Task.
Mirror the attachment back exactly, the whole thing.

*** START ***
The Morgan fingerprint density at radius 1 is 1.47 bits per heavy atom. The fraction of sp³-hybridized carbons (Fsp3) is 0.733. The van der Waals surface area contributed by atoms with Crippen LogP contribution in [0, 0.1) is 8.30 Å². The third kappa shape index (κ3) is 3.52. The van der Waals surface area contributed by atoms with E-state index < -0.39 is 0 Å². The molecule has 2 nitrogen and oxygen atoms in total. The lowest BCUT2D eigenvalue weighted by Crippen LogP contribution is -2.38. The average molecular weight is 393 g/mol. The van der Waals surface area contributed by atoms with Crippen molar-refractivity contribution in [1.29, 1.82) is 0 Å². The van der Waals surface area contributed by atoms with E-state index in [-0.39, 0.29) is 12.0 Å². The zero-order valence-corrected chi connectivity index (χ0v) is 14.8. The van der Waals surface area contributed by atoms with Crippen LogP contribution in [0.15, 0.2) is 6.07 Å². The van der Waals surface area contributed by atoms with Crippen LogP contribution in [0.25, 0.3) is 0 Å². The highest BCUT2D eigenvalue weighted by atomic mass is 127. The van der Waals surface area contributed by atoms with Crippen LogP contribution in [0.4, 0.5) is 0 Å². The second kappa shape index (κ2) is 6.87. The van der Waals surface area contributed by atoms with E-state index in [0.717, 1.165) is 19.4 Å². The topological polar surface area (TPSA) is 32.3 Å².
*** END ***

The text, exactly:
The Morgan fingerprint density at radius 1 is 1.47 bits per heavy atom. The fraction of sp³-hybridized carbons (Fsp3) is 0.733. The van der Waals surface area contributed by atoms with Crippen LogP contribution in [0, 0.1) is 8.30 Å². The third kappa shape index (κ3) is 3.52. The van der Waals surface area contributed by atoms with E-state index < -0.39 is 0 Å². The molecule has 2 nitrogen and oxygen atoms in total. The lowest BCUT2D eigenvalue weighted by Crippen LogP contribution is -2.38. The average molecular weight is 393 g/mol. The van der Waals surface area contributed by atoms with Crippen molar-refractivity contribution in [1.29, 1.82) is 0 Å². The van der Waals surface area contributed by atoms with E-state index in [-0.39, 0.29) is 12.0 Å². The zero-order valence-corrected chi connectivity index (χ0v) is 14.8. The van der Waals surface area contributed by atoms with Crippen LogP contribution in [0.15, 0.2) is 6.07 Å². The van der Waals surface area contributed by atoms with Crippen LogP contribution in [0.25, 0.3) is 0 Å². The highest BCUT2D eigenvalue weighted by atomic mass is 127. The van der Waals surface area contributed by atoms with Crippen LogP contribution in [0.4, 0.5) is 0 Å². The second kappa shape index (κ2) is 6.87. The van der Waals surface area contributed by atoms with E-state index in [0.717, 1.165) is 19.4 Å². The topological polar surface area (TPSA) is 32.3 Å².